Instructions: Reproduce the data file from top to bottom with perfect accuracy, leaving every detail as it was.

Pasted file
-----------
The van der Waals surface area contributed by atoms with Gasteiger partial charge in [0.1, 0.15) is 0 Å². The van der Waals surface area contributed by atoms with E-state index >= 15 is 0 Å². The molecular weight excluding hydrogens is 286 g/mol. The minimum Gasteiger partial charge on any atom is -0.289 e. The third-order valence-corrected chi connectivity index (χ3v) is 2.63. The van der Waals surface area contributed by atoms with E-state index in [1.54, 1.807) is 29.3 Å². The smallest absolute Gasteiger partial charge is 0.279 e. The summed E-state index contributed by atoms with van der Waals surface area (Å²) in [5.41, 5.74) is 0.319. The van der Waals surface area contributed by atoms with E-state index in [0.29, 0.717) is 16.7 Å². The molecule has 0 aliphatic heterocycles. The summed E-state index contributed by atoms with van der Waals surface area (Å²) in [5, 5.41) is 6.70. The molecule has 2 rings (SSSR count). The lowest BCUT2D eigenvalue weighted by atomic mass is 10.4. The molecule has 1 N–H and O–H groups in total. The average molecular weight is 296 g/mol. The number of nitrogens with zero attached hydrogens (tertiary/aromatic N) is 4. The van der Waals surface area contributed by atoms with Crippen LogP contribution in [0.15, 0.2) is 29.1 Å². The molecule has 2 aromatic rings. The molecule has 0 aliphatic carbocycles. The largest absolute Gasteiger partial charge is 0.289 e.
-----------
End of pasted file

The van der Waals surface area contributed by atoms with Gasteiger partial charge in [0.1, 0.15) is 0 Å². The van der Waals surface area contributed by atoms with E-state index >= 15 is 0 Å². The molecular weight excluding hydrogens is 286 g/mol. The minimum Gasteiger partial charge on any atom is -0.289 e. The third-order valence-corrected chi connectivity index (χ3v) is 2.63. The van der Waals surface area contributed by atoms with E-state index in [1.54, 1.807) is 29.3 Å². The smallest absolute Gasteiger partial charge is 0.279 e. The summed E-state index contributed by atoms with van der Waals surface area (Å²) in [5.41, 5.74) is 0.319. The van der Waals surface area contributed by atoms with E-state index in [0.29, 0.717) is 16.7 Å². The molecule has 0 aliphatic heterocycles. The summed E-state index contributed by atoms with van der Waals surface area (Å²) in [5, 5.41) is 6.70. The molecule has 2 rings (SSSR count). The lowest BCUT2D eigenvalue weighted by atomic mass is 10.4. The molecule has 1 N–H and O–H groups in total. The average molecular weight is 296 g/mol. The number of nitrogens with zero attached hydrogens (tertiary/aromatic N) is 4. The van der Waals surface area contributed by atoms with Crippen LogP contribution in [0.15, 0.2) is 29.1 Å². The molecule has 2 aromatic rings. The molecule has 0 aliphatic carbocycles. The largest absolute Gasteiger partial charge is 0.289 e.